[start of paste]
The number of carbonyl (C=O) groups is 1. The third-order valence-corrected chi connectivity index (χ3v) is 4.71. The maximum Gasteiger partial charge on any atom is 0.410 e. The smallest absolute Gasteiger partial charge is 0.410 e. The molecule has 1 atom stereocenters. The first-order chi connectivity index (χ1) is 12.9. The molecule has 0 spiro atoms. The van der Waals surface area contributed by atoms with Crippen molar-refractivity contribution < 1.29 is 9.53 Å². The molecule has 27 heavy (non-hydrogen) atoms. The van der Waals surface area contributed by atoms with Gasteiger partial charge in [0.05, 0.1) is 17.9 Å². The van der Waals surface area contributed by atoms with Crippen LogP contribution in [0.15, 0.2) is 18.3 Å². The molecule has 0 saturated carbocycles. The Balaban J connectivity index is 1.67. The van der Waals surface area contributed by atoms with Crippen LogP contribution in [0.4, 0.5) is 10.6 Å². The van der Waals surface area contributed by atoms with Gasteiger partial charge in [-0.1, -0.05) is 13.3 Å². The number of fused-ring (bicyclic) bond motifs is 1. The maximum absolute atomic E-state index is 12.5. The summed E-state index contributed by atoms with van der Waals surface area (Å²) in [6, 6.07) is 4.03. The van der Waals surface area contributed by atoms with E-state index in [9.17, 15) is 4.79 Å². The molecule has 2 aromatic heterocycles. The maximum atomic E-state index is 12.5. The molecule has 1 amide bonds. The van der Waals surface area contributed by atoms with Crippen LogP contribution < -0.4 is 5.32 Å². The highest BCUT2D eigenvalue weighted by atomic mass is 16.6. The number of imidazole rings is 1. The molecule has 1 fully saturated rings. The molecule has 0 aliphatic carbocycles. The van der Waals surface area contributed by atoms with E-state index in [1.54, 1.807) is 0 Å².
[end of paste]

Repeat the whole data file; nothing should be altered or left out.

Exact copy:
The number of carbonyl (C=O) groups is 1. The third-order valence-corrected chi connectivity index (χ3v) is 4.71. The maximum Gasteiger partial charge on any atom is 0.410 e. The smallest absolute Gasteiger partial charge is 0.410 e. The molecule has 1 atom stereocenters. The first-order chi connectivity index (χ1) is 12.9. The molecule has 0 spiro atoms. The van der Waals surface area contributed by atoms with Crippen molar-refractivity contribution < 1.29 is 9.53 Å². The molecule has 27 heavy (non-hydrogen) atoms. The van der Waals surface area contributed by atoms with Gasteiger partial charge in [0.05, 0.1) is 17.9 Å². The van der Waals surface area contributed by atoms with Crippen LogP contribution in [0.15, 0.2) is 18.3 Å². The molecule has 0 saturated carbocycles. The Balaban J connectivity index is 1.67. The van der Waals surface area contributed by atoms with Crippen LogP contribution in [0.4, 0.5) is 10.6 Å². The van der Waals surface area contributed by atoms with Gasteiger partial charge in [-0.1, -0.05) is 13.3 Å². The number of fused-ring (bicyclic) bond motifs is 1. The maximum absolute atomic E-state index is 12.5. The summed E-state index contributed by atoms with van der Waals surface area (Å²) in [6, 6.07) is 4.03. The van der Waals surface area contributed by atoms with E-state index in [9.17, 15) is 4.79 Å². The molecule has 2 aromatic heterocycles. The maximum atomic E-state index is 12.5. The molecule has 1 amide bonds. The van der Waals surface area contributed by atoms with Crippen LogP contribution < -0.4 is 5.32 Å². The highest BCUT2D eigenvalue weighted by atomic mass is 16.6. The number of imidazole rings is 1. The molecule has 1 fully saturated rings. The molecule has 0 aliphatic carbocycles. The van der Waals surface area contributed by atoms with E-state index in [1.54, 1.807) is 0 Å².